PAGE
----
- Asian central banks are cleaning out their coffers to shore up their currencies as a soaring dollar erodes the purchasing power of their currencies.
- Commodity-exporting Asian countries are likely to perform better than non-commodity exporting ones especially as Asian central banks are better capitalized today to withstand the onslaught of a roaring greenback, compared with in 1997.
Central banks in Asia have been saving for a rainy day for decades and now that day has come.
In the aftermath of the 1997 Asian Financial Crisis, reforms and risk management saw Asian central banks beef up dollar reserves and other reserve assets, to respond appropriately should their currencies come under pressure once again.
Now as the U.S. Federal Reserve embarks on its most aggressive series of interest rate hikes in decades, years of accumulating foreign-exchange reserves has enabled central banks in Asia to ante up and shore up their rapidly weakening currencies against a strengthening dollar.
But that’s not to say that Asian central banks aren’t taking body blows.
As of June 17, Thailand’s reserves have fallen to US$221.4 billion, their lowest level in over two years, while Indonesia’s reserves are sitting at their lowest level since November 2020.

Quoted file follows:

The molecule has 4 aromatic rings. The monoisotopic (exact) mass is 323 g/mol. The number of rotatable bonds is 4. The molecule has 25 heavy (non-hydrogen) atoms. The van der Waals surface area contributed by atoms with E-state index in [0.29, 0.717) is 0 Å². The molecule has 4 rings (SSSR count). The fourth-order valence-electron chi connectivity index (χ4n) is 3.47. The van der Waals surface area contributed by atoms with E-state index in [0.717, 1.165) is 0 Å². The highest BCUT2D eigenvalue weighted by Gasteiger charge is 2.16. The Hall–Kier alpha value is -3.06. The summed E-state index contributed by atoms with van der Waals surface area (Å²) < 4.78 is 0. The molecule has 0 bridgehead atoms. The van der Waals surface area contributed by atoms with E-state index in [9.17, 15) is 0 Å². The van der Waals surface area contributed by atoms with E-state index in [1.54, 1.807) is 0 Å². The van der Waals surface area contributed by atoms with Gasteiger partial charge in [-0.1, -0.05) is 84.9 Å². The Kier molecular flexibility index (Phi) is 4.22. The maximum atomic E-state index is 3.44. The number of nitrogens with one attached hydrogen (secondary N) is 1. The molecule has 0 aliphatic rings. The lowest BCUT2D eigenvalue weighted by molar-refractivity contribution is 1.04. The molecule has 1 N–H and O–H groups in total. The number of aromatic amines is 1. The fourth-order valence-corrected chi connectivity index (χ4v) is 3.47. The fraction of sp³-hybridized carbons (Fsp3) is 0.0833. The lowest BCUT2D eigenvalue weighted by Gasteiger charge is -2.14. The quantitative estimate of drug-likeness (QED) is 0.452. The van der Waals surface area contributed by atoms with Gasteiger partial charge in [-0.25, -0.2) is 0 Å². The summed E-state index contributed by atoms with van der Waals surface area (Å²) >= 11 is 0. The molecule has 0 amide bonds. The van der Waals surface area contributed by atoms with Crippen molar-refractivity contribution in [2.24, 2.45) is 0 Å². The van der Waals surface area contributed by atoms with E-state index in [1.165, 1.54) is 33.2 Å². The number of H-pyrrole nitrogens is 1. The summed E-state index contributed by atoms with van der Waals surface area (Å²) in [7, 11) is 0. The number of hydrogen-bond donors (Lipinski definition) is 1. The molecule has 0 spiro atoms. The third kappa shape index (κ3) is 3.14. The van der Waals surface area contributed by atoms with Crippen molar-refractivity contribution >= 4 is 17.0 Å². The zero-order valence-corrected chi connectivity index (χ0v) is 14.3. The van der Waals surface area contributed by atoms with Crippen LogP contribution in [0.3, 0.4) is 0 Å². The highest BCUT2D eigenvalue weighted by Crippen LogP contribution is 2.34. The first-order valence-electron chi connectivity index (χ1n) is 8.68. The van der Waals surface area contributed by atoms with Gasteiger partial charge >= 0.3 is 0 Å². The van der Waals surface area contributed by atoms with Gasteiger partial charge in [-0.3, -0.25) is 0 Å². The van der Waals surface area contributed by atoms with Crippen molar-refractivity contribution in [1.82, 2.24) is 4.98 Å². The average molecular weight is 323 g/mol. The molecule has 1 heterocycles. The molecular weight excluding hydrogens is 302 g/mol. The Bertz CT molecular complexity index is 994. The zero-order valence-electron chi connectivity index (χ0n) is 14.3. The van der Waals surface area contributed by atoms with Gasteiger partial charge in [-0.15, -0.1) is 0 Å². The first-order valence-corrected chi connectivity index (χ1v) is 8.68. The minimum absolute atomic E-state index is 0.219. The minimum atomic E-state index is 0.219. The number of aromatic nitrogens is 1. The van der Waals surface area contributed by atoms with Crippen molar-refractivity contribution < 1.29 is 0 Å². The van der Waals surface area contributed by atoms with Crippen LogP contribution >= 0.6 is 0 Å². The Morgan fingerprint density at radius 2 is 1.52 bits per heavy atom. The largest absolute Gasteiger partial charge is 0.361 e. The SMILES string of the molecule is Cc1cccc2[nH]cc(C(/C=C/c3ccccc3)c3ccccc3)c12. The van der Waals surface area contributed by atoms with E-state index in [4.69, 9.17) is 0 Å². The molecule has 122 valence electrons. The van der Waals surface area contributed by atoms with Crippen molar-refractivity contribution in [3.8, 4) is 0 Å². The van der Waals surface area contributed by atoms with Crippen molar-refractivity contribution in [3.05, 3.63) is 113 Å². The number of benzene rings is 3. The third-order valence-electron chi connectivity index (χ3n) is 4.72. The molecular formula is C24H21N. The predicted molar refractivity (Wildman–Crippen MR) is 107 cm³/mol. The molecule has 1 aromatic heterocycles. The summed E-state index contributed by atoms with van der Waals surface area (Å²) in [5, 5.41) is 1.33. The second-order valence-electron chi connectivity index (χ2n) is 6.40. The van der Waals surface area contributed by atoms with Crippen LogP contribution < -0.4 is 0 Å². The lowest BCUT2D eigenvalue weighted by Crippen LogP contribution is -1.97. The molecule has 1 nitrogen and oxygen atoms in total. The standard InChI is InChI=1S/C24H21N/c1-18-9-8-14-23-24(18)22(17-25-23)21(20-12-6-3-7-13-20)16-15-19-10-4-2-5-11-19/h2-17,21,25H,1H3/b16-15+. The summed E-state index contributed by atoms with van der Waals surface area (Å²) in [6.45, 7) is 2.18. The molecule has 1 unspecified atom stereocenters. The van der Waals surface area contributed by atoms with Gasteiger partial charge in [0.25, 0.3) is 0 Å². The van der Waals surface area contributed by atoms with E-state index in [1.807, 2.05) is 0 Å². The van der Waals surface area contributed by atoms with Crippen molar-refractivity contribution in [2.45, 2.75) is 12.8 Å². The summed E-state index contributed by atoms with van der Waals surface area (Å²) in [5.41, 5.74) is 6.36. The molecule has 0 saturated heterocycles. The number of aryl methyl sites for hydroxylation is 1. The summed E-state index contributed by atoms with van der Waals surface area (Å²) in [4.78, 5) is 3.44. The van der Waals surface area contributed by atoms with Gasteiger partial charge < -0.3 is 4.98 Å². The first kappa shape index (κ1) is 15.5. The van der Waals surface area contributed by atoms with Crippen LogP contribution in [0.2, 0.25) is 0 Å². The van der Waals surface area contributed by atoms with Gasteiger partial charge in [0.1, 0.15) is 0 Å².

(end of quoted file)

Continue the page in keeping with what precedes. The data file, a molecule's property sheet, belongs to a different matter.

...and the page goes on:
Meanwhile, South Korean and Indian reserves have fallen to their lowest in over a year.
While Asian central banks recognize that fighting the Fed is an exercise in futility, at the very minimum central bankers have helped to stabilize their domestic currencies, to prevent a repeat of 1997.
According to strategists at Goldman, high-yielding emerging Asian currencies may not expect to see any respite soon as they are likely to be continuously pressured by declining external finances and the ongoing risk-off sentiment sparked by the Fed’s tightening policies.
With another large Fed rate hike due later next month, Asian central bankers are bracing themselves for another bout of currency volatility at the worst possible time with high inflation and commodity prices roiling their already pandemic-ravaged economies.
Against this backdrop, investors can expect to see some opportunists bet against emerging market currencies.
Whereas bets against the Bank of Japan have thus far tested, but not broken its resolve, given that Japan is the world’s second largest holder of U.S. Treasuries, the same can’t be said for other Asian countries.
At some point, bets against the Bank of Japan may lose steam and other emerging market currencies, particularly non-commodity exporting nations, could draw a new bout of predatory currency attacks.